2011 is over, but many of the same issues, projects and faces will be around in 2012, officials at the annual reorganization meeting of Toms River said this evening.
Sworn into his second term, laid out the agenda for the coming year.
He said he expects the 2012 budget to again be challenging to put together, in that state aid levels have fallen off dramatically over his last term.
However, the mayor pointed to 2011 as a year of great cooperation and hard work in spite of financial obstacles. Kelaher said that they literally weathered the storm in 2011, facing the additional cost of blizzards while being forced to keep budgets under a 2 percent cap.
Kelaher said the significant financial hurdles of 2011 were met by shared sacrifice — renegotiating contracts, maintaining vacancies and scheduling furloughs — and that 2012 looks to be another year of the same.
“Ultimately we will wait to see what the governor’s budget will be, that’s in February,” Kelaher said. “Unfortunately it’s hard to define what the budget will be without the state aid projection.”
In his speech to the council and audience, Kelaher pointed to progress on longstanding projects that should make continued headway in 2012. While a softball field complex is significantly underway, projects such as a new animal shelter and municipal courtroom should break ground soon, Kelaher said.
will serve as council president. Hill was also sworn in to his first term as a councilman-at-large, having previously served as a ward councilman.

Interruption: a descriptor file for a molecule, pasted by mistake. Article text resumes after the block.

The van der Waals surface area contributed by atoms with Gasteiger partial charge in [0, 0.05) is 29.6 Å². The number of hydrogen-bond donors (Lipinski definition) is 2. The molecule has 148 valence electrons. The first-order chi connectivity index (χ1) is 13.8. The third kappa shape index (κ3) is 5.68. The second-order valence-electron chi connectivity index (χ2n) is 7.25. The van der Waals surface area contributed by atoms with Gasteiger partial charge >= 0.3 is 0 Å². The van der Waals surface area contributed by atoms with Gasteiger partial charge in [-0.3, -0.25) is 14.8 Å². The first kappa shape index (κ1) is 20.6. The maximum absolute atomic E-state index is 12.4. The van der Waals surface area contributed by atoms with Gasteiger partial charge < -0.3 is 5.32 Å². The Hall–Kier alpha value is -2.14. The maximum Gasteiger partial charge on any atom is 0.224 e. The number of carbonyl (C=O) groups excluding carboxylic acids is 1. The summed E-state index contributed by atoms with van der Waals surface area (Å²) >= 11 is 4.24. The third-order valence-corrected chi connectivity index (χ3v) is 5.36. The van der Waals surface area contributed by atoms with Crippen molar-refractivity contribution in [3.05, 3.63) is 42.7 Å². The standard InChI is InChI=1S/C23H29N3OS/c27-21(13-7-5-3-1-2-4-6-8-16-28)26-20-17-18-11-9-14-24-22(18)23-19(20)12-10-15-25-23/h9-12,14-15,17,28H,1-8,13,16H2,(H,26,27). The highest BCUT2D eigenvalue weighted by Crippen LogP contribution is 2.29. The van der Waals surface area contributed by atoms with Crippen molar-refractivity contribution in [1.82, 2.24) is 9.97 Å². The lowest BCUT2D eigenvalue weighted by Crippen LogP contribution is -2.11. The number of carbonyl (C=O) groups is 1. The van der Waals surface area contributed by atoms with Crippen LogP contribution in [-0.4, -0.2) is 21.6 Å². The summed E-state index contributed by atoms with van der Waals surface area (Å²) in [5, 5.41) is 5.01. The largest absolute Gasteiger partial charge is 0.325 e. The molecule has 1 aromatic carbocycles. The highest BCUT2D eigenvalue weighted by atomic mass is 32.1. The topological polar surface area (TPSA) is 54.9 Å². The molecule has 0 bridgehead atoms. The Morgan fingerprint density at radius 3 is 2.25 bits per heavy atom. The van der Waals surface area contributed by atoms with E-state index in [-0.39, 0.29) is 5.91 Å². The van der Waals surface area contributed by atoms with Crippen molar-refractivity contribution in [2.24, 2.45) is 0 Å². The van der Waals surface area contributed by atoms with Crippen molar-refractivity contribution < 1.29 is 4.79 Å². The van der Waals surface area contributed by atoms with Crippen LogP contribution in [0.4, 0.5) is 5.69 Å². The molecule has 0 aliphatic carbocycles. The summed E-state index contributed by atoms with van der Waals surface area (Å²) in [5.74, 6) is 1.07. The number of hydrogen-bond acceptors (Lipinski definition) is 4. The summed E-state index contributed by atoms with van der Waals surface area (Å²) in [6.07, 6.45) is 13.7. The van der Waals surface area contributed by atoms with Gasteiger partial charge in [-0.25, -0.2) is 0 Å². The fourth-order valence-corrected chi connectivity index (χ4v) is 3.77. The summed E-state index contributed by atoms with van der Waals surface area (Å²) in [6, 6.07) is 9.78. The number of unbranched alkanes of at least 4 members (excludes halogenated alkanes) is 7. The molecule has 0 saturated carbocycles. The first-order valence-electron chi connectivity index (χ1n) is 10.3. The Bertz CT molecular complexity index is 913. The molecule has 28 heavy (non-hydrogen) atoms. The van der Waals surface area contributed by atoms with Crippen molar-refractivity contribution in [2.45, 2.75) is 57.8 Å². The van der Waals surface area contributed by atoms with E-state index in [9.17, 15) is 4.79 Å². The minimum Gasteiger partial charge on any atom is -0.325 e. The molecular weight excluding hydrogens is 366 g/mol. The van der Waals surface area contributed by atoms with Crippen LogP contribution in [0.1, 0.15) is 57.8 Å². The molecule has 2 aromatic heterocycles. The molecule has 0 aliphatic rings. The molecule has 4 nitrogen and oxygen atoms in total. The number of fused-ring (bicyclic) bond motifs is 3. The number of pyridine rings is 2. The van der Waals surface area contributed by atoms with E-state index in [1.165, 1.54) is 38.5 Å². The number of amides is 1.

will serve as council vice president. Sevastakis and were also sworn into their terms as at-large councilmen for Toms River.
Each of the three Republican thanked voters for their support and pledged to continue to work alongside the mayor to work toward keeping services level while finding greater efficiencies.
Wittmann, who served as a mayor previously on the Dover Committee, repeated his favorite quote from Thomas Jefferson: “I hope our wisdom will grow with our power, and teach us, that the less we use our power the greater it will be.”
The council extended the contracts of the township attorney, planner, auditor and other professionals through the end of January.
Longtime Council President Gregory McGuckin gave his resignation, having been in November.
McGuckin served as the first council president in Toms River Township, since the township switched to a council form of government and was previously Dover Township.
He left to a standing ovation from his fellow council members and the mayor, as well as the audience.
Looking back over his eight years of service, McGuckin pointed to milestones such as the purchase of land for parks, while maintaining “the lowest tax rate for the town of its size.”
He was praised by his fellow council members, such as Wittmann, who called his service “excellent.”
McGuckin said a regret was that, while cleaning out his desk, he noticed he did not have pictures of the council from several years past. He wanted to forge a new tradition for the coming years, and urged them to all gather for an annual picture. He presented each of the council members, mayor, clerk and township administrator with a picture of the 2011 council, taken last week.
“This is a bittersweet moment,” said Councilwoman Maria Maruca. “Greg has always brought wisdom and solidarity to the council. He has often been that voice of reason, and of knowledge.”